Joseph B. Kinanee, Ph.D is in Counselling Psychology in the above named institution, whose research interests are in youth career development, reproductive health counseling, and psychology of ageing. He has been a head of his department, and is currently the Director of the Basic Studies programme in his university. He has equally served as a Research Advisor with Shell Petroleum Development Company of Nigeria Ltd, Port Harcourt, Nigeria (one year Sabbatical placement) in the Sustainable Development and Community Relations department of the company. He has published more than 40 papers in reputed journals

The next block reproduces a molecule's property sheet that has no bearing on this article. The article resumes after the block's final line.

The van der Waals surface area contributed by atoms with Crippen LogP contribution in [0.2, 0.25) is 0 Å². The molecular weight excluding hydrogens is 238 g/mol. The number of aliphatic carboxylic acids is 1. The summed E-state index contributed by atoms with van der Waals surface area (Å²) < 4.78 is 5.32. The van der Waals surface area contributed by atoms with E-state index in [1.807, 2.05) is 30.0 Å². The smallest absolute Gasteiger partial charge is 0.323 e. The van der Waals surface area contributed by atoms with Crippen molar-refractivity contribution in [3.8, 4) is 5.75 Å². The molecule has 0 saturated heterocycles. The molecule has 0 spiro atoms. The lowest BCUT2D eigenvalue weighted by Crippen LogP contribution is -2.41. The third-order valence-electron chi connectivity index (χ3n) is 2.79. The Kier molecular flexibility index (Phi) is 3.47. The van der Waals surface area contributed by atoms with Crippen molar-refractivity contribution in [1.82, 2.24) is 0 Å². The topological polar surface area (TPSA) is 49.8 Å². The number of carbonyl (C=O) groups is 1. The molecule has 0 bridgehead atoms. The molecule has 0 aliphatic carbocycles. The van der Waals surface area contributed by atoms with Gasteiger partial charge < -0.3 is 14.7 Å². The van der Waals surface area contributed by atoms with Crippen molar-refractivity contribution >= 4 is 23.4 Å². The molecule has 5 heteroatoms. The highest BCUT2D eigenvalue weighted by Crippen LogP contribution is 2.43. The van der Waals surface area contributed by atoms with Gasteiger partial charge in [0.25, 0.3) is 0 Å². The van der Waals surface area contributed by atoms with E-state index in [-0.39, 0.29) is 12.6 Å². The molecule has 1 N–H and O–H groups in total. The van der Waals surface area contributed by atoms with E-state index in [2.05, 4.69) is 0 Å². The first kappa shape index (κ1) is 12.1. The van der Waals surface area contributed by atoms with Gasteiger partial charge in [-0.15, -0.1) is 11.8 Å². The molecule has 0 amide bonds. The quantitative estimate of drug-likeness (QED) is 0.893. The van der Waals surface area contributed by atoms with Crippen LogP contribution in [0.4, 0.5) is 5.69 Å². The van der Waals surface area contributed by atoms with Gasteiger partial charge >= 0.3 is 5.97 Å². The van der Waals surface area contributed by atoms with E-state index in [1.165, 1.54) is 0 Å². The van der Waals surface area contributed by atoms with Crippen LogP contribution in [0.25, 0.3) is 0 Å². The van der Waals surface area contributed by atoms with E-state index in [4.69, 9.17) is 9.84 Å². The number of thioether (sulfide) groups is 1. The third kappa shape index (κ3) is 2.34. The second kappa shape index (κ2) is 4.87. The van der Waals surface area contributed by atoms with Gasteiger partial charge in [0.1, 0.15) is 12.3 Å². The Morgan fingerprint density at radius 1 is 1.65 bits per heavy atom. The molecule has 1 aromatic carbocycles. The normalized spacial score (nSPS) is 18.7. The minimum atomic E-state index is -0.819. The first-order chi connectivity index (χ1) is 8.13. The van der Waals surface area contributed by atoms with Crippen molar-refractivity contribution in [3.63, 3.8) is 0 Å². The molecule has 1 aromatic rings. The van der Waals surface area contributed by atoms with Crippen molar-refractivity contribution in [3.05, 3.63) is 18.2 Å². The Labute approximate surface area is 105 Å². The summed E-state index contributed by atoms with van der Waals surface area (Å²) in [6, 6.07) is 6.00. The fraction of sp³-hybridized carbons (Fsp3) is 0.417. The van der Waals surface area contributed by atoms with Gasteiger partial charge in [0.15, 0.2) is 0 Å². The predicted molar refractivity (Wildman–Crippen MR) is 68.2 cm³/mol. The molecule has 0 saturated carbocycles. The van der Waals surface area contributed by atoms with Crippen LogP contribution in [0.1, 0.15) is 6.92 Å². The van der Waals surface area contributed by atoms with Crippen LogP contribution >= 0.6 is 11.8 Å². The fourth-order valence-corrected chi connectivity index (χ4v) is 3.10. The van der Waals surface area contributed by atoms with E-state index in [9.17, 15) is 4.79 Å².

The welfare of the elderly in Nigeria has been a source of concern to many researchers, and human rights activists. Apart from the high level of poverty among this group, their well-being is already considered a public health concern. Governments at the federal and state levels seem to have no visibly concrete policies for the elderly in terms of social security, provision of other social services, as well as health care. About a decade ago, a State (Rivers state) government in Nigeria embarked on the Free Medical Services (FMS) programme for the elderly population, as well as for children 0-6 years old. This paper investigated the FMS programme from its inception to date in relation to services rendered to the ageing population, with a view to identifying its successes and challenges. It was found, among other things, that the attitude of government was still very poor with regard to caring for the elderly, as shown in the following ways: - The percentage of beneficiaries in the ageing population was not only low, but declining; - The preconditions for registering and benefitting from the programme were almost making it inaccessible to the elderly; - The programme itself was not as free as it was being claimed by politicians who use same to score cheap political points, as drugs were still being purchased, etc; - Only the urban elderly population has so far been served. The paper was concluded with some recommendations, and implications for geriatric care.

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